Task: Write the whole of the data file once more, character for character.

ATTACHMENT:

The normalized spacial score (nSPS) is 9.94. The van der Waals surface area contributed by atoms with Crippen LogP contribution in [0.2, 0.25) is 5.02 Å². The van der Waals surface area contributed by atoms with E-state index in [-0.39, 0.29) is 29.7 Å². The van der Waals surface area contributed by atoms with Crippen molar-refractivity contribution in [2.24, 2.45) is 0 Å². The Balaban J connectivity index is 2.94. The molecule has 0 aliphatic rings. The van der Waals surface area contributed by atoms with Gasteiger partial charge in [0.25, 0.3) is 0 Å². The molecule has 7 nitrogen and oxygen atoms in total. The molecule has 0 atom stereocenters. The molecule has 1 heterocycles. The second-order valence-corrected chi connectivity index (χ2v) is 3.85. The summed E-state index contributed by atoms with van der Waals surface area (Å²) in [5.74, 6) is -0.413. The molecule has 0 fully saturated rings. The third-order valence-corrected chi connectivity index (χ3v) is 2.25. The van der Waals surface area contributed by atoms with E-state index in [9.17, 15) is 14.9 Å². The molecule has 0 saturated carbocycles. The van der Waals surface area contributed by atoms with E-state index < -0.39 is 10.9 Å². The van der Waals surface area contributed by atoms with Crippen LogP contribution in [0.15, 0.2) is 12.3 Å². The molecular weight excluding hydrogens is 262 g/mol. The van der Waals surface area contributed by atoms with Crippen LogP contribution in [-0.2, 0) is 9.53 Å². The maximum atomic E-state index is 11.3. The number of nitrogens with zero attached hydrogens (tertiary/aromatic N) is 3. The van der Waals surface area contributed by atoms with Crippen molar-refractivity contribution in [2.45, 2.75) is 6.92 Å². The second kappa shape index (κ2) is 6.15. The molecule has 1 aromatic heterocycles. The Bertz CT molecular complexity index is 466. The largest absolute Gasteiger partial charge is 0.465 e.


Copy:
The normalized spacial score (nSPS) is 9.94. The van der Waals surface area contributed by atoms with Crippen LogP contribution in [0.2, 0.25) is 5.02 Å². The van der Waals surface area contributed by atoms with E-state index in [-0.39, 0.29) is 29.7 Å². The van der Waals surface area contributed by atoms with Crippen molar-refractivity contribution in [2.24, 2.45) is 0 Å². The Balaban J connectivity index is 2.94. The molecule has 0 aliphatic rings. The van der Waals surface area contributed by atoms with Gasteiger partial charge in [0.25, 0.3) is 0 Å². The molecule has 7 nitrogen and oxygen atoms in total. The molecule has 0 atom stereocenters. The molecule has 1 heterocycles. The second-order valence-corrected chi connectivity index (χ2v) is 3.85. The summed E-state index contributed by atoms with van der Waals surface area (Å²) in [5.74, 6) is -0.413. The molecule has 0 fully saturated rings. The third-order valence-corrected chi connectivity index (χ3v) is 2.25. The van der Waals surface area contributed by atoms with E-state index in [9.17, 15) is 14.9 Å². The molecule has 0 saturated carbocycles. The van der Waals surface area contributed by atoms with E-state index < -0.39 is 10.9 Å². The van der Waals surface area contributed by atoms with Crippen LogP contribution in [0.15, 0.2) is 12.3 Å². The molecular weight excluding hydrogens is 262 g/mol. The van der Waals surface area contributed by atoms with Crippen LogP contribution in [-0.2, 0) is 9.53 Å². The maximum atomic E-state index is 11.3. The number of nitrogens with zero attached hydrogens (tertiary/aromatic N) is 3. The van der Waals surface area contributed by atoms with Crippen molar-refractivity contribution in [2.45, 2.75) is 6.92 Å². The second kappa shape index (κ2) is 6.15. The molecule has 1 aromatic heterocycles. The Bertz CT molecular complexity index is 466. The largest absolute Gasteiger partial charge is 0.465 e.